While funerals and breakups are enough to induce what cardiologists call “broken heart syndrome,” new research suggests that happy events – like weddings or having a baby – could have the same effect on the heart.
You feel aches and pain in your chest, you’re sweating and you feel out of breath. The symptoms are nearly identical to what happens during a heart attack.
Takotsubo syndrome (TTS), more commonly known as broken heart syndrome, is triggered when you encounter a deep emotional distress, the researchers explain. You could be grappling with intense feelings of grief, anger or fear from a death in the family, a breakup or even from worry about an illness.
But doctors need to pay attention to patients turning up in hospital after happy events – their celebrations could be what triggered these red flags too, Swiss scientists say.
“We have shown that the triggers for TTS can be more varied than previously thought. A TTS patient is no longer the classic ‘broken-hearted’ patient and the disease can be preceded by positive emotions, too,” lead author and cardiologist, Dr. Jelena Ghadri, said.
“[Doctors] should be aware of this and also consider that patients who arrive in the emergency department with signs of heart attacks, such as chest pain and breathlessness, but after a happy event or emotion, could be suffering from TTS,” she explained.
Takotsubo syndrome is relatively new – it was only first described in 1990. It’s pretty rare, too.
Ghadri and her team at University Hospital Zurich say they’re the first to establish an international registry documenting patients who encounter this condition. About 1,750 patients from nine countries registered.
From there, 485 patients encountered broken heart syndrome from an emotional trigger – 20 or about four per cent came after happy events, like a birthday party, wedding, birth of a grandchild and even after their favourite sports team won a game.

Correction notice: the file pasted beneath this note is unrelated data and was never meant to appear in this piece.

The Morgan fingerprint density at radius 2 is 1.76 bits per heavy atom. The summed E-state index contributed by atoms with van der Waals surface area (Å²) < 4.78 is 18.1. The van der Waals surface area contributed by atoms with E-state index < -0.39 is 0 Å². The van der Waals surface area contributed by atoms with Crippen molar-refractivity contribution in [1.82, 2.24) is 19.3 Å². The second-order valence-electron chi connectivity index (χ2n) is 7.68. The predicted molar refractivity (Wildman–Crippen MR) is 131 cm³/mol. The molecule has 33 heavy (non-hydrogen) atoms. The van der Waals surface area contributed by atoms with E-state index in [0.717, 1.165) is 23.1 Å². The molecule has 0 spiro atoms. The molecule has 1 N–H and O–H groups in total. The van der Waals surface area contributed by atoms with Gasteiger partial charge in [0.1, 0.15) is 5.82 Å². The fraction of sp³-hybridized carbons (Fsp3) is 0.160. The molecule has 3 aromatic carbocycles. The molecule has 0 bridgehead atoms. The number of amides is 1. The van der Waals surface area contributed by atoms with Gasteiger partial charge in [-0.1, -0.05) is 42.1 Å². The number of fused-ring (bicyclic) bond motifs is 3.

But 96 per cent dealt with Takotsubo after a tragedy: death of a family member, going to a funeral, the fallout from an accident, a worry about illness and even breakups.
“Typically speaking, these patients look like they’re having a heart attack – they have chest pain, chest pressure, they feel unwell and they’re in emotional stress,” he told Global News.
“It’s indistinguishable from a heart attack based on clinical history alone,” he said.
Patients are treated like heart attack victims until doctors unfold the layers. Heart muscles may look damaged on an electrocardiogram, but angiograms would reveal that broken-hearted patients have arteries that are intact and not blocked. That’s the tell-tale sign that a heart attack didn’t occur, after all.
Most patients end up recovering but a handful could end up critically ill. It could lead to heart attack and death in some instances.
But Canadians shouldn’t be worried, Kobulnik said. Broken heart syndrome is already incredibly rare, and the cases of happy events triggering it are even more of an anomaly.
Ghadri’s full findings were published this week in the European Heart Journal.
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